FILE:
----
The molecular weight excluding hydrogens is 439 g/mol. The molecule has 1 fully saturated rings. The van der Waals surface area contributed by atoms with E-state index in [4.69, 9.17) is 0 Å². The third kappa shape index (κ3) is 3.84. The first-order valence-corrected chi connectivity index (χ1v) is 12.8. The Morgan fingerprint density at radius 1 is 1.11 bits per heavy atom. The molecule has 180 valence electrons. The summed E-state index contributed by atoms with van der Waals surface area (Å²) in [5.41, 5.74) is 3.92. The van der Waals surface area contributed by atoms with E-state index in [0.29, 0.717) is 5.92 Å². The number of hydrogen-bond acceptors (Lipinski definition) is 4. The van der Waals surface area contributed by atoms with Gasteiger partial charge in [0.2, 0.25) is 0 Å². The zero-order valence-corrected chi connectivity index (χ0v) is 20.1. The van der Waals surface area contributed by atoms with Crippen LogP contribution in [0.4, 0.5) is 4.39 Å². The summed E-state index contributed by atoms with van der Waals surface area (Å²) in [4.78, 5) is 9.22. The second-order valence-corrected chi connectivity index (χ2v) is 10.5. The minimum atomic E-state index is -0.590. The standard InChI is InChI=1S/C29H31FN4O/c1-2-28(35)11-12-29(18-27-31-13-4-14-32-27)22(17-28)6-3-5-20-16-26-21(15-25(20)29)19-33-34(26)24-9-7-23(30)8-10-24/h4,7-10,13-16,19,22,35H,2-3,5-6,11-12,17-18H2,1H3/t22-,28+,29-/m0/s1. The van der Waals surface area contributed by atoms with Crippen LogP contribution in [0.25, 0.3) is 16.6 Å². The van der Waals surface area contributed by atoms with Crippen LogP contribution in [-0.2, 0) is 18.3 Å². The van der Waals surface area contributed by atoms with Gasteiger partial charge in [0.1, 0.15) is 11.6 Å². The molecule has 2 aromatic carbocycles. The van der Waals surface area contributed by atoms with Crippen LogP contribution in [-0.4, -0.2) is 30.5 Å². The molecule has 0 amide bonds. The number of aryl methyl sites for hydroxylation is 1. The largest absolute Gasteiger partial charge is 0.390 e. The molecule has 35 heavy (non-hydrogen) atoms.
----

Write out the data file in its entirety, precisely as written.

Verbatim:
The molecular weight excluding hydrogens is 439 g/mol. The molecule has 1 fully saturated rings. The van der Waals surface area contributed by atoms with E-state index in [4.69, 9.17) is 0 Å². The third kappa shape index (κ3) is 3.84. The first-order valence-corrected chi connectivity index (χ1v) is 12.8. The Morgan fingerprint density at radius 1 is 1.11 bits per heavy atom. The molecule has 180 valence electrons. The summed E-state index contributed by atoms with van der Waals surface area (Å²) in [5.41, 5.74) is 3.92. The van der Waals surface area contributed by atoms with E-state index in [0.29, 0.717) is 5.92 Å². The number of hydrogen-bond acceptors (Lipinski definition) is 4. The van der Waals surface area contributed by atoms with Gasteiger partial charge in [0.2, 0.25) is 0 Å². The zero-order valence-corrected chi connectivity index (χ0v) is 20.1. The van der Waals surface area contributed by atoms with Crippen LogP contribution in [0.4, 0.5) is 4.39 Å². The summed E-state index contributed by atoms with van der Waals surface area (Å²) in [4.78, 5) is 9.22. The second-order valence-corrected chi connectivity index (χ2v) is 10.5. The minimum atomic E-state index is -0.590. The standard InChI is InChI=1S/C29H31FN4O/c1-2-28(35)11-12-29(18-27-31-13-4-14-32-27)22(17-28)6-3-5-20-16-26-21(15-25(20)29)19-33-34(26)24-9-7-23(30)8-10-24/h4,7-10,13-16,19,22,35H,2-3,5-6,11-12,17-18H2,1H3/t22-,28+,29-/m0/s1. The van der Waals surface area contributed by atoms with Crippen LogP contribution in [0.25, 0.3) is 16.6 Å². The van der Waals surface area contributed by atoms with Crippen LogP contribution in [-0.2, 0) is 18.3 Å². The van der Waals surface area contributed by atoms with Gasteiger partial charge in [0.1, 0.15) is 11.6 Å². The molecule has 2 aromatic carbocycles. The van der Waals surface area contributed by atoms with Crippen LogP contribution in [-0.4, -0.2) is 30.5 Å². The molecule has 0 amide bonds. The number of aryl methyl sites for hydroxylation is 1. The largest absolute Gasteiger partial charge is 0.390 e. The molecule has 35 heavy (non-hydrogen) atoms.